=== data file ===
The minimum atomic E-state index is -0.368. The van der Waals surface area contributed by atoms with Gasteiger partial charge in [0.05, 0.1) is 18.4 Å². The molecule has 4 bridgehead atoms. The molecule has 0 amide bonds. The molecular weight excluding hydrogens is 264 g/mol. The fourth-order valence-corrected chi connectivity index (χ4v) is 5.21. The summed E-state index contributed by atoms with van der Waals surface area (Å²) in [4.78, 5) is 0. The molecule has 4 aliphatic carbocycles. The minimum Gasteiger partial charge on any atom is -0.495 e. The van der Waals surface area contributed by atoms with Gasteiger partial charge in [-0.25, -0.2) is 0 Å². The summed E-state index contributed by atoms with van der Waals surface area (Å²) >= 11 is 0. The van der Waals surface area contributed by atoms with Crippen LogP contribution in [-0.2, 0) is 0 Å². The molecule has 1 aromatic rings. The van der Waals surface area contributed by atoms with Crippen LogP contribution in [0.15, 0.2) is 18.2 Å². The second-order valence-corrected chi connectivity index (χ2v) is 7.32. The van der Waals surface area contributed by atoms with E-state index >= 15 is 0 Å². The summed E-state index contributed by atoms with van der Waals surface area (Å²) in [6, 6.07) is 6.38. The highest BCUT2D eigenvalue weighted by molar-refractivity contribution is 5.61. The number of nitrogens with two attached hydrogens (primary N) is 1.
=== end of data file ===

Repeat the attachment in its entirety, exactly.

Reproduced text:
The minimum atomic E-state index is -0.368. The van der Waals surface area contributed by atoms with Gasteiger partial charge in [0.05, 0.1) is 18.4 Å². The molecule has 4 bridgehead atoms. The molecule has 0 amide bonds. The molecular weight excluding hydrogens is 264 g/mol. The fourth-order valence-corrected chi connectivity index (χ4v) is 5.21. The summed E-state index contributed by atoms with van der Waals surface area (Å²) in [4.78, 5) is 0. The molecule has 4 aliphatic carbocycles. The minimum Gasteiger partial charge on any atom is -0.495 e. The van der Waals surface area contributed by atoms with Gasteiger partial charge in [-0.25, -0.2) is 0 Å². The summed E-state index contributed by atoms with van der Waals surface area (Å²) >= 11 is 0. The van der Waals surface area contributed by atoms with Crippen LogP contribution in [-0.2, 0) is 0 Å². The molecule has 1 aromatic rings. The van der Waals surface area contributed by atoms with Crippen LogP contribution in [0.15, 0.2) is 18.2 Å². The second-order valence-corrected chi connectivity index (χ2v) is 7.32. The van der Waals surface area contributed by atoms with E-state index >= 15 is 0 Å². The summed E-state index contributed by atoms with van der Waals surface area (Å²) in [6, 6.07) is 6.38. The highest BCUT2D eigenvalue weighted by molar-refractivity contribution is 5.61. The number of nitrogens with two attached hydrogens (primary N) is 1.